From the very beginning, using a PPTP server has been a risky idea for security conscious web users. By 1998 (three years after the protocol was launched), hackers had published ways to extract password hashes from users employing the MS-CHAPv2 authentification protocol, which is part of the PPTP package.

Hackers can also get hold of users’ RC4 keys, which opens up even more devastating vulnerabilities. In fact, with this exploit, attackers can easily decrypt any traffic processed by a PPTP-based VPN, rendering the VPN obsolete.

Then there are problems with the tunneling process, where experts have highlighted the lack of integrity tests on PPTP encrypted packets, allowing hackers to access the contents of data packets and even change them if they desire.

Obviously, none of this is desirable for business or personal users of VPNs, but many Virtual Private Networks still use PPTP for a variety of reasons.

Summarizing the pros & cons

Before we totally write off PPTP as a basis for effective VPNs, it’s handy to run through the advantages and disadvantages of the protocol.

PPTP advantages:

  • PPTP comes packaged with Windows and is a widely used standard, making it convenient for everyday users.
  • Using PPTP is comparatively easy, as it doesn’t use an IPsec layer, reducing the need to install extras like public key infrastructure or computer certificates.
  • It’s cheap as well as easy, making setting up PPTP-based VPNs a popular option for small businesses without huge IT resources.

PPTP disadvantages:

  • As we’ve seen above, using a PPTP server comes with added security risks compared to public available alternatives (see below).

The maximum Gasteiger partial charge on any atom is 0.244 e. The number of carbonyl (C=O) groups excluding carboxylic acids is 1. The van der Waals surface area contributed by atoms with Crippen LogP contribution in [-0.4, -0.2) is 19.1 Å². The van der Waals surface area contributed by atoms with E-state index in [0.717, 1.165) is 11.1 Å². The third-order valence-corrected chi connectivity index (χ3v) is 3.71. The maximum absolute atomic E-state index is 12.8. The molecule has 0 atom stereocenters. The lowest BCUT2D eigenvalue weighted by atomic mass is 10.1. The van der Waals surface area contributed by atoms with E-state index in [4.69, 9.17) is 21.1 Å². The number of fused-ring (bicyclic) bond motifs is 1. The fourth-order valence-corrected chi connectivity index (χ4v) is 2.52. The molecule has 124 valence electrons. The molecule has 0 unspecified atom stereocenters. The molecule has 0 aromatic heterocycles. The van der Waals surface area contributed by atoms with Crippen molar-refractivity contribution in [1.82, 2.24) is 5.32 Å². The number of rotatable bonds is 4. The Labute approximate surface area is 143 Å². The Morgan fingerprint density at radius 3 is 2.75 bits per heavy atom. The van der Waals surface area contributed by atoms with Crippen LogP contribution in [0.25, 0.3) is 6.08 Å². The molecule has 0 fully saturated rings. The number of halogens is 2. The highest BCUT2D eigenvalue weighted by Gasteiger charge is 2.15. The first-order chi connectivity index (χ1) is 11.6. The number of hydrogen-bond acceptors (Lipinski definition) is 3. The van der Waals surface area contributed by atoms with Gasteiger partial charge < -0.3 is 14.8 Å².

• Performance of PPTP tends to deteriorate when large amounts of data are being handled, making it sub-optimal for streamers or torrenters.
  • PPTP will usually necessitate the use of a PPTP passthrough, as many routers from some manufacturers don’t work well when it’s used with VPNs.

Alternatives to PPTP

Given the real security concerns around PPTP, it’s not surprising that developers have come up with alternatives with more focus on performance and security (and it’s also not surprising that many of these come with added costs for professional users).

    • If you’re asking yourself is PPTP secure, OpenVPN is one of the most popular and trusted alternatives. It doesn’t come as standard on Linux, Windows or smartphone platforms, so some extra software may be needed to set up clients and an OpenVPN passthrough, but high-quality VPN providers usually include this setup in their packages. With 256-bit SSL encryption, OpenVPN is right up there with the best security protocols around.
    • L2TP/IPSec is another option. It tends to come bundled with IPsec encryption, unlike PPTP, and is often included with Windows. Developed by Cisco and Microsoft, it’s more expensive but often works well for business VPNs where security really matters.

Know your protocols and stay secure when using a VPN

If you’re tempted to use the cheapest, most accessible free VPNs, think twice about the PPTP protocol. Aside from PPTP passthrough issues, the security concerns around the protocol are just too much for serious users. So think hard and pick a VPN with a protocol you can trust.